Russia bans organizations founded by jailed opposition activist Alexei Navalny by deeming them “extremists”, a label which prohibits its supporters from running for office and threatens them with several years in prison.
A Moscow court said on Wednesday that the Navalny Anti-Corruption Foundation (FBK) and its nationwide network of political activists should be classified alongside Isis and al-Qaeda, in a move that groups say. defense of human rights, is part of a Kremlin campaign to silence the opposition to President Vladimir Putin ahead of the parliamentary elections in September.
Navalny, Putin’s foremost critic, was arrested in January and sentenced to two and a half years in prison after returning to Russia after recovering from poisoning with a nerve agent which he said was a assassination attempt ordered by the Kremlin.
“The headquarters of FBK and Navalny are recognized as extremist organizations,” lawyers for the groups said. “As a result, their activities are prohibited on the territory of Russia, and all employees who continue to work for them are threatened with a real prison sentence.”
According to partial transcripts provided by FBK lawyers, Russian prosecutors argued that Navalny’s groups, through their activism and organizing protests against the incarceration of Navalny and Putin, “created conditions to destabilize the social and socio-political situation under the guise of their liberal slogans. . . take people to the streets to change the power of government ”.
Prosecutors also said FBK payments, made to help protesters detained by police with legal fees, should be classified as “funding extremist activities,” suggesting those who received the funds could be the target of prosecution. .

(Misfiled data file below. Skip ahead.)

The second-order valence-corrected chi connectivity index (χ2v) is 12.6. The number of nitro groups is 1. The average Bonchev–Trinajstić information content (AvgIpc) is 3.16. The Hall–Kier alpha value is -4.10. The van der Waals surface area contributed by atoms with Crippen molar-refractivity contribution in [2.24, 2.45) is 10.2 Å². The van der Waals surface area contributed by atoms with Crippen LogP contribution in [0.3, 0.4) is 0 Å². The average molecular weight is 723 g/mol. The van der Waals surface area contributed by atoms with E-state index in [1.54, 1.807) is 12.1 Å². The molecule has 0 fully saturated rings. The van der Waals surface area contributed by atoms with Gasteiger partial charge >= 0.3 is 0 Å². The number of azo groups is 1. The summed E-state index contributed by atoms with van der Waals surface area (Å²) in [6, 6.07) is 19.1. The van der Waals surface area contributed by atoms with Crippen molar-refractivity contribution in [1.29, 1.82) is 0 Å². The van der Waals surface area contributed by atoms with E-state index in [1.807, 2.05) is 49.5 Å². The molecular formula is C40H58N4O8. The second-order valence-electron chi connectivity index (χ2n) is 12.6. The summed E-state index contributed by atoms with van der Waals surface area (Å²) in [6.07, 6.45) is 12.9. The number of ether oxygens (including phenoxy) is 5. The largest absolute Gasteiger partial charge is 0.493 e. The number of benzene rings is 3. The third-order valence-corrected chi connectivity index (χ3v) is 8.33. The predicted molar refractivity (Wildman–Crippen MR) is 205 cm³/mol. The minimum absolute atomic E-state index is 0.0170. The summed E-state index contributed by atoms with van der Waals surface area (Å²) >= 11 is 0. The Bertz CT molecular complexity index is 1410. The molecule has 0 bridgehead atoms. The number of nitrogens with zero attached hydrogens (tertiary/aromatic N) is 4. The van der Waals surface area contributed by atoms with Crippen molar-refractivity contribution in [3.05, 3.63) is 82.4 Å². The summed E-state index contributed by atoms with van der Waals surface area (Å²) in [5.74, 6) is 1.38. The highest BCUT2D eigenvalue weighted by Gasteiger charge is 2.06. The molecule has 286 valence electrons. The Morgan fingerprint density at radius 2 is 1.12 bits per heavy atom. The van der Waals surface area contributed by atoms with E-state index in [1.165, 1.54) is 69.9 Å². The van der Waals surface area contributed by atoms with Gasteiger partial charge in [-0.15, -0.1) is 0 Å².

The court session, which lasted more than 12 hours, was held behind closed doors after it was ruled that some of the documents discussed were secret. FBK’s legal team said they would appeal the ruling.
It comes days after Putin signed a law that makes it illegal for members or supporters of “extremist” organizations participate in Russian elections. Anyone who has been a member, donated or shared material created by such organizations is subject to criminal prosecution and up to six years in prison under Russian law.
The Navalny regional network, which has offices in dozens of Russian provincial towns, was legally shut down in April pending the court ruling. Senior associates have said they will continue their activism individually, regardless of Wednesday’s decision.
The network is a key part of Navalny’s efforts for the September election to use so-called smart voting – an initiative that prompts disgruntled voters to support candidates most likely to topple outgoing ruling Russia party politicians united.
The State Department condemned the designation and said it would further restrict the ability of opposition candidates to appear on the ballot in elections.
“With this action, Russia effectively criminalized one of the last independent political movements in the country,” said Ned Price, spokesman for the State Department. “While the scale of today’s action is particularly worrying, it is indicative of the Russian government’s growing crackdown on political opposition, civil society and independent media.
The State Department called for Navalny’s immediate release and urged Russia to end the crackdown on his supporters.
FBK, founded by Navalny ten years ago, has published a number of investigations into allegations of financial corruption by senior Russian government officials.
In January, after Navalny’s detention, he published a survey in what he said was a $ 1.4 billion Black Sea palace built for Putin by a clique of oligarchs, which has since been viewed 117 million times on YouTube.
The Kremlin has denied any connection between Putin or his family and the palace and has denied any involvement in the poisoning of Navalny.